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I am also the POA for my mother and it is exhausting and basically I have lost my own life due to the tremendous load on me financially, emotionally, and physically! I am trying to get some sanity back to my own life so that I can be healthy again. Gained 25 pounds recently. I do not know what the law states, but I do reimburse myself for cost of gas, and any groceries I buy for her home. I try to be as fair as possible; knowing she is on a limited budget; but honestly, I have taken a hit financially due to me being unable to work more, (days off I stay with her), and I desperately need to work more to pay bills off that have accumulated due to my time spent with my mother each week. Do I want my siblings to be the POA? Absolutely not! I am honest, fair and feel I am better with my mother's care and her finances than my siblings. I am my mother's advocate and I guard her care and finances very well! The $1,000 monthly would have really helped me out, but my mother cannot afford that. I care for her on my days off so as to avoid additional costs for "paid" caregivers out of my mother's account. I am looking at other resources due my mother from the Veterans administration from my father's service in WWII, and other city resources to help care for the elderly with dementia! There are many resources so if you have a parent that has been in the military, check with the Veterans administration for resources.
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There is no doubt many POA's earn every penny they receive, and that many spend their own $$ without thought or recompense. I think the issue here is that when the sibs questioned the continuing expense she lawyer-ed up. Since a responsible POA is keeping financial records anyway it should have been a simple matter to provide the information requested and tell them to STFUp.
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Well stated, purplepaint. In addition to the duties you listed, many of us do the parent's laundry and shopping. I need to keep my mom (living in AL) supplied with Depends, soap, toothpaste, shampoo, lipstick, tissues and paper towels. I don't have Medicaid paperwork to do (yet), but I must keep track of her dwindling assets and make sure that her AL, pharmacy and insurance bills are paid on time. Siblings who are not involved have no idea about the hours involved and the stress.
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Alarmed… I am in the position of your sister with the POA responsibilities. My mother is in memory care for severe dementia. To you and anyone not in the POA position, please ask yourself what kind of time and money you devote or have devoted to raising a child. Thes same day-to-day decisions, worries, errands, and financial obligations are similar to what I deal with in taking care of my mother and her affairs.

From the outside, it looks like I just drop by once a week to check on her. Actually, in each visit I am watching for declines in her health or attitude, as well as any signs of mistreatment. Any problem, such as a sudden mood change recently in my mother, requires me to get in touch with both physical and mental specialists to run tests to see what may be causing the problem and how to alleviate it. It means coordinating with the administration of the facility she is living in as well as medical people. Then, I have to do all the phone calling days later to follow up on what has been done, because all these people do not let me know each step taken and the results.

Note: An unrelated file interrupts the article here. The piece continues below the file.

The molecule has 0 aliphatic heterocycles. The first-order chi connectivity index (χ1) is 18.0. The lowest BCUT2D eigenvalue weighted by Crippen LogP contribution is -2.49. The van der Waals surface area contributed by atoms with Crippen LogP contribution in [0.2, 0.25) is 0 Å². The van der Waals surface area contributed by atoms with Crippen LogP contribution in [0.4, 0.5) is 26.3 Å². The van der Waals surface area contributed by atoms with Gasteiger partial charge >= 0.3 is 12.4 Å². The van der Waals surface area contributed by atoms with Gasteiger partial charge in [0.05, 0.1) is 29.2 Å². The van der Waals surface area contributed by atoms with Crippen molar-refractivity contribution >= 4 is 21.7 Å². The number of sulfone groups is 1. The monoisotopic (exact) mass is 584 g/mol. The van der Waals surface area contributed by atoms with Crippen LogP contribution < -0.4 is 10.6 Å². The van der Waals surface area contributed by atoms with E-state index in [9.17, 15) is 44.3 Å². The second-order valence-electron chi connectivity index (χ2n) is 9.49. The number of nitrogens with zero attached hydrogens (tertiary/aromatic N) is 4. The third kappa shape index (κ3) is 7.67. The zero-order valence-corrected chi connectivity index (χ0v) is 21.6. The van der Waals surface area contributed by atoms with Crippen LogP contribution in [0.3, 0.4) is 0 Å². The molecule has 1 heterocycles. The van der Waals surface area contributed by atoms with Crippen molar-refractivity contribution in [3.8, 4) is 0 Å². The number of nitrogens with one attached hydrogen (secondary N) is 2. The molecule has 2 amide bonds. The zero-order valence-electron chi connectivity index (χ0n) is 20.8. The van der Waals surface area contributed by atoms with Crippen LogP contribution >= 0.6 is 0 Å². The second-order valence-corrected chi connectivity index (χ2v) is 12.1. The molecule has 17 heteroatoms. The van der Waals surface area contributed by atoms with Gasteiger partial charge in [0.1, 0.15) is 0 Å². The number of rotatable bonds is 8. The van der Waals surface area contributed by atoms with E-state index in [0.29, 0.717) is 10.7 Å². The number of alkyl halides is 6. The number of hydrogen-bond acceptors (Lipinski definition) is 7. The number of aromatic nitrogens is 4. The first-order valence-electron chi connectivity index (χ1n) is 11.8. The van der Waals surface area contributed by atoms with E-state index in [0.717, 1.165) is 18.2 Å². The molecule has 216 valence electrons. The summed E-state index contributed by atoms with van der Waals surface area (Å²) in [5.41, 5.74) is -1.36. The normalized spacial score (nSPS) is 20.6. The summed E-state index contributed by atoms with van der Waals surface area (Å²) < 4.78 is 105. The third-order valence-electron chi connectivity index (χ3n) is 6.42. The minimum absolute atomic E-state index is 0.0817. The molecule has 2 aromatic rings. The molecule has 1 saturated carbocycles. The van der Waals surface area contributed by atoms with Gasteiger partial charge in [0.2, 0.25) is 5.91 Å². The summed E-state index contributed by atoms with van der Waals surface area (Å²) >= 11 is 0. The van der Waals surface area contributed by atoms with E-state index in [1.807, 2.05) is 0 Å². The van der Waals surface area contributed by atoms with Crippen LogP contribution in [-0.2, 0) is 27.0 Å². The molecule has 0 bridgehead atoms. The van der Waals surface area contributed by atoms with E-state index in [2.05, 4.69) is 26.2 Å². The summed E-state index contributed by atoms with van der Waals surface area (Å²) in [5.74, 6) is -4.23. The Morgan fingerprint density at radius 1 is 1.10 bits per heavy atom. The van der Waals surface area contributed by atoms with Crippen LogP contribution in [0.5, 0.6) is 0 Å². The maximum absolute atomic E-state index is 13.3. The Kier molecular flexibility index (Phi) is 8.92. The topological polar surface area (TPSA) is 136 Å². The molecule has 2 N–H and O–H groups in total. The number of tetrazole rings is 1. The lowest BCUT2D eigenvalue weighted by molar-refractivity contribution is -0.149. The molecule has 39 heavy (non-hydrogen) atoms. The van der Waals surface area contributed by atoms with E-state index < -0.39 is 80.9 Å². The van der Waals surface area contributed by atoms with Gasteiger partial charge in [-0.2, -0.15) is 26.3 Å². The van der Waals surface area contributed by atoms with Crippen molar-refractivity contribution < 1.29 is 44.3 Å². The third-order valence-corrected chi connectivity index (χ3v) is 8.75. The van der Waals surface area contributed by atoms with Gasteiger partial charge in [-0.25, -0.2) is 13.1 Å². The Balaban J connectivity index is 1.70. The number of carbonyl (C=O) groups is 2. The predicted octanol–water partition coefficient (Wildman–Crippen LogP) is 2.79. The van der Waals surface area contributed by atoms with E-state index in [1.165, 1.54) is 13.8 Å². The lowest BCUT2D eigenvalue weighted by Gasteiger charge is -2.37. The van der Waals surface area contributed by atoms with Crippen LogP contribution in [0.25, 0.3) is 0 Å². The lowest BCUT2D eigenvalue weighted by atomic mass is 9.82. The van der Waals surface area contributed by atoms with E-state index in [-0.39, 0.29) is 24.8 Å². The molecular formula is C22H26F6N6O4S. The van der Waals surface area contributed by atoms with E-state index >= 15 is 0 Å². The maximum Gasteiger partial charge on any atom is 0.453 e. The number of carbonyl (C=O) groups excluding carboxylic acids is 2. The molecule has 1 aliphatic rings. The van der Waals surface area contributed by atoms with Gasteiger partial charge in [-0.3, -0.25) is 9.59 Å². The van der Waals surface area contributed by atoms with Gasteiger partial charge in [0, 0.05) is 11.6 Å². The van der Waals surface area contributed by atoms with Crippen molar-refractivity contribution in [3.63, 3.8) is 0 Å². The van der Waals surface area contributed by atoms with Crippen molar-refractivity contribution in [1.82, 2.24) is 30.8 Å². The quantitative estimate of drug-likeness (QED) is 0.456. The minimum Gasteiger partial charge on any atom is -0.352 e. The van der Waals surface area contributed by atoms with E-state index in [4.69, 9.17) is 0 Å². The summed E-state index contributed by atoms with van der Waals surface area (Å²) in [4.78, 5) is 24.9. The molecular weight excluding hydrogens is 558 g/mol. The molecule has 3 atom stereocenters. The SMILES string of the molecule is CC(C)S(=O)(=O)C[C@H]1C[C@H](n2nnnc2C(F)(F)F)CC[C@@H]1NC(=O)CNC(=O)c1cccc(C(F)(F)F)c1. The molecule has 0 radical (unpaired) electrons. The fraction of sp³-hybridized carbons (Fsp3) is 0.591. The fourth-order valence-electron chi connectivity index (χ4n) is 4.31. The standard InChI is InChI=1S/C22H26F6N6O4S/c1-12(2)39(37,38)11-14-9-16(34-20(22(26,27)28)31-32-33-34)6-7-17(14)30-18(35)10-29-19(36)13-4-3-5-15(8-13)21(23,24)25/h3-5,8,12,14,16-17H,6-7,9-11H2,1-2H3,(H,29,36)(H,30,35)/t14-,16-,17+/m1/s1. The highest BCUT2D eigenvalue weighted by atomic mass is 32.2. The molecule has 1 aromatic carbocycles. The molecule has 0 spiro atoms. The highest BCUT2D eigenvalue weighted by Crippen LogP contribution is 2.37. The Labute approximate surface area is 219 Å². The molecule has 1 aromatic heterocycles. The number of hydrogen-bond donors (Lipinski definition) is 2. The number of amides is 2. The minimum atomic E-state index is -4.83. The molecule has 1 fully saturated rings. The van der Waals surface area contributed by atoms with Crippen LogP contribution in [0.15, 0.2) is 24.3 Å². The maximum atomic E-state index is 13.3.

There are so many decisions to make. Last year, my mother was diagnosed with breast cancer at the age of 86. She cannot think straight enough to discuss it. So, I had to decide. Cancer doctors wanted to do all kinds of chemo and radiation, but were unable to give me evidence (studies on aged women) to show me these radical and difficult treatments made sense for a woman of 86 with dementia and other health problems. My four siblings do not care to get involved. It fell on me, giving me weeks of worrying. Did I do the right thing? It still plagues me.

Then, there are all the agencies. Since my mother is on medicaid, I have to report every penny I spend on her to three separate agencies. The paperwork and spreadsheets are more than I do for my own yearly taxes for the IRS. And, if I make a mistake, my mother will lose medicaid.

About twice a year, I get a call, usually late at night, saying my mother is being brought to the hospital by ambulance. Sometimes is is a minor thing. Sometimes not. But, it always means spending the next few afternoons at the hospital, trying to get information about the problem, signing papers, and trying to calm my mother.

THE WORSE PART OF THIS IS THE LONELINESS. My husband is a jewel. Without him, I could not do all this. But, my siblings never ask if they can help. They only criticize and ask questions about money, as if I am getting rich from the POA. Yes, I do take a monthly salary, but it does not cover all the time I actually put into the job. I would gladly give up all the money if someone in the family would help me with this responsibility, without judgment of my decisions. A helping hand, instead of adding to the pain.

Alarmed, be thankful that there is someone in your family willing to do the work of POA. Put aside childhood differences and use your energy to support your sister. The important thing is that your mother is taken care of, is happy and healthy.